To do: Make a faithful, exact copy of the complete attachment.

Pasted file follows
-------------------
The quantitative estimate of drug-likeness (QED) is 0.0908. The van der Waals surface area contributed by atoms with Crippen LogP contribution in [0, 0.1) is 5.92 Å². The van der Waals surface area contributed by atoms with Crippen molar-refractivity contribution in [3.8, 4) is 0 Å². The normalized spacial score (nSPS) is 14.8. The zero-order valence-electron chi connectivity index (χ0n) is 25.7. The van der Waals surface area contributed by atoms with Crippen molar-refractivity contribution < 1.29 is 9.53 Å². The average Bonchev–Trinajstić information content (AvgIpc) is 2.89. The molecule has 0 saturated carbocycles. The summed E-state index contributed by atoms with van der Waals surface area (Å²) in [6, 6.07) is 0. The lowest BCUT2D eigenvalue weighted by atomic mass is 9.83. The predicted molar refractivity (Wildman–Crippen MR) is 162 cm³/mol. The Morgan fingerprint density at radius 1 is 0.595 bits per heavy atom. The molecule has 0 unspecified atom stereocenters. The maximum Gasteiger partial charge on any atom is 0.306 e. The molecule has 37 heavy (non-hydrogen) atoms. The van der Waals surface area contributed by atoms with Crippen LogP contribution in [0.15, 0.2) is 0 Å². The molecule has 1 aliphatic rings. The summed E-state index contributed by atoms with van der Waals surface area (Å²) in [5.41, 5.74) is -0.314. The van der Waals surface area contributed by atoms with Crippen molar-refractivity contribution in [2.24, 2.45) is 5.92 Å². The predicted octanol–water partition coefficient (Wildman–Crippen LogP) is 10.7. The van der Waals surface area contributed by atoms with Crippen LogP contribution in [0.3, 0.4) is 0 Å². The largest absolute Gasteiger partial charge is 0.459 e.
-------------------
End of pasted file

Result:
The quantitative estimate of drug-likeness (QED) is 0.0908. The van der Waals surface area contributed by atoms with Crippen LogP contribution in [0, 0.1) is 5.92 Å². The van der Waals surface area contributed by atoms with Crippen molar-refractivity contribution in [3.8, 4) is 0 Å². The normalized spacial score (nSPS) is 14.8. The zero-order valence-electron chi connectivity index (χ0n) is 25.7. The van der Waals surface area contributed by atoms with Crippen molar-refractivity contribution < 1.29 is 9.53 Å². The average Bonchev–Trinajstić information content (AvgIpc) is 2.89. The molecule has 0 saturated carbocycles. The summed E-state index contributed by atoms with van der Waals surface area (Å²) in [6, 6.07) is 0. The lowest BCUT2D eigenvalue weighted by atomic mass is 9.83. The predicted molar refractivity (Wildman–Crippen MR) is 162 cm³/mol. The Morgan fingerprint density at radius 1 is 0.595 bits per heavy atom. The molecule has 0 unspecified atom stereocenters. The maximum Gasteiger partial charge on any atom is 0.306 e. The molecule has 37 heavy (non-hydrogen) atoms. The van der Waals surface area contributed by atoms with Crippen LogP contribution in [0.15, 0.2) is 0 Å². The molecule has 1 aliphatic rings. The summed E-state index contributed by atoms with van der Waals surface area (Å²) in [5.41, 5.74) is -0.314. The van der Waals surface area contributed by atoms with Crippen molar-refractivity contribution in [2.24, 2.45) is 5.92 Å². The predicted octanol–water partition coefficient (Wildman–Crippen LogP) is 10.7. The van der Waals surface area contributed by atoms with Crippen LogP contribution in [0.3, 0.4) is 0 Å². The largest absolute Gasteiger partial charge is 0.459 e.